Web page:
Pitt Moves Toward Renaming Parran Hall, a Victory for Graduate Employee Union

CONTACT: R.J. Hufnagel, (412) 562-2450, rhufnagel@usw.org

Members of the Graduate Student Organizing Committee working to build a union of grad student employees at the University of Pittsburgh today applauded the recommendation by Pitt’s Office of Diversity and Inclusion Review Committee on Parran Hall to rename the building.

“Being a student and employee of the Graduate School of Public Health, I am overjoyed to hear the news,” said India Hunter, a graduate student in Behavioral and Community Health Sciences in the Graduate School of Public Health, which is partially housed in Parran Hall. “For the black community, the name change shows us that Pitt is making efforts to truly become an inclusive university for us all.”

Chancellor Patrick Gallagher is recommending the university’s board of trustees approve a name change for the building named for Thomas Parran Jr., former U.S. surgeon general who oversaw the notorious Tuskegee syphilis experiment and Guatemala syphilis experiment and who later served as dean of the university’s School of Public Health.

The Pitt grad union organizers’ delivery of over 1,300 petitions calling for a name change was cited in the committee’s report on how they came to the conclusion that the building should be renamed.

“We’re overwhelmed with joy at the committee’s report. This is verification of the belief that when communities come together in search of justice, and when we organize, that our voices will be heard,” said Theresa Gmelin, a graduate student employee in the Epidemiology Department in the Graduate School of Public Health.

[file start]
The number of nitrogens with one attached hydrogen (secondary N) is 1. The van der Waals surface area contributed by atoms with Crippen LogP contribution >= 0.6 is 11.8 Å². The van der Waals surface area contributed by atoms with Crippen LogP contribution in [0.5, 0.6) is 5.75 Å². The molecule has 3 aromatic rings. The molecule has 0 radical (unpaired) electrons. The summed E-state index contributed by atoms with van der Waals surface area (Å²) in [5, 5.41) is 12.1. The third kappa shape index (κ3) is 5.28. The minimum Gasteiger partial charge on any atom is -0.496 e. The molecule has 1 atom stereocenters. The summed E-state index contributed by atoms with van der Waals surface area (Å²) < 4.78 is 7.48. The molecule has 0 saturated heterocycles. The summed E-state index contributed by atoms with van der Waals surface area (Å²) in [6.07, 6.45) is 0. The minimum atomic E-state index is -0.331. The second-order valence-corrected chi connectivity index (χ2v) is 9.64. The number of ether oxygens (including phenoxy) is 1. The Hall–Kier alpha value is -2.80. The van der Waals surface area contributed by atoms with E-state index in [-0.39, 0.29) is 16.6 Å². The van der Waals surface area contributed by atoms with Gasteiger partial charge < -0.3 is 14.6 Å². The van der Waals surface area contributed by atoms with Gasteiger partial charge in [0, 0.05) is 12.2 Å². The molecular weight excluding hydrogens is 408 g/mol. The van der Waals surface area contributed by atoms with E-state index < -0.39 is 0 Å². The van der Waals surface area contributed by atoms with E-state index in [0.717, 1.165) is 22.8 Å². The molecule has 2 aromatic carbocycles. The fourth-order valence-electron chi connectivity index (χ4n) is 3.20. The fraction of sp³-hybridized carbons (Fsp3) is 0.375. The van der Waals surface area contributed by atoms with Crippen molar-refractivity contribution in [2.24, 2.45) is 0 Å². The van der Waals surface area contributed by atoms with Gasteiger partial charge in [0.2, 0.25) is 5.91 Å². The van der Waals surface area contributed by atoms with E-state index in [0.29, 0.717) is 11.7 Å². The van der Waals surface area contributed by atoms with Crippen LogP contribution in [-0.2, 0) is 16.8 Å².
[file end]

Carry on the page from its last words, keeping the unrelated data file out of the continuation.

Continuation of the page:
In April, Pitt grad union organizers submitted the petitions to the Office of Diversity and Inclusion committee as well as to Chancellor Gallagher via Pamela Connelly, Vice Chancellor for Diversity and Inclusion, and Dean Donald Burke of the Graduate School of Public Health.

“Our petitions also called on the University to use a democratic and transparent process in the renaming of the building, and we will continue to urge the administration to include students, faculty, and staff in the conversation,” said Abby Cartus, also a graduate student employee in the Epidemiology Department. “Ultimately, the decision to rename the building will be made by the Board of Trustees, and we will continue organizing in the community to ensure that this positive change is made.”

Graduate student employees at Pitt are organizing as a union with the Academic Workers Association of the United Steelworkers.  They’ve collected cards showing support and submitted them to the Pennsylvania Labor Relations Board (PLRB) to start the union election process.  A PLRB hearing in October will determine the union’s legal right to organize.

“This win couldn't have come at  better time. Our community is going through a lot of pain grappling with the murder of Antwon Rose. The message this decision sends will resonate across our region -the lives of communities of color matter,” said Helen Ann Lawless, MPH student and Evans Fellow in Behavioral and Community Health Sciences. “Delivered side by side, the evidence and pressure we brought to this issue undoubtedly led to our success. This win was only made possible thorough collective action. Although this is an uplifting moment, now is no time to settle. We must continue to hold racist systems and institutions accountable.”

The Academic Workers Association is part of the USW, which represents 850,000 workers in North America employed in many industries that include metals, rubber, chemicals, paper, oil refining, the service and public sectors and higher education.

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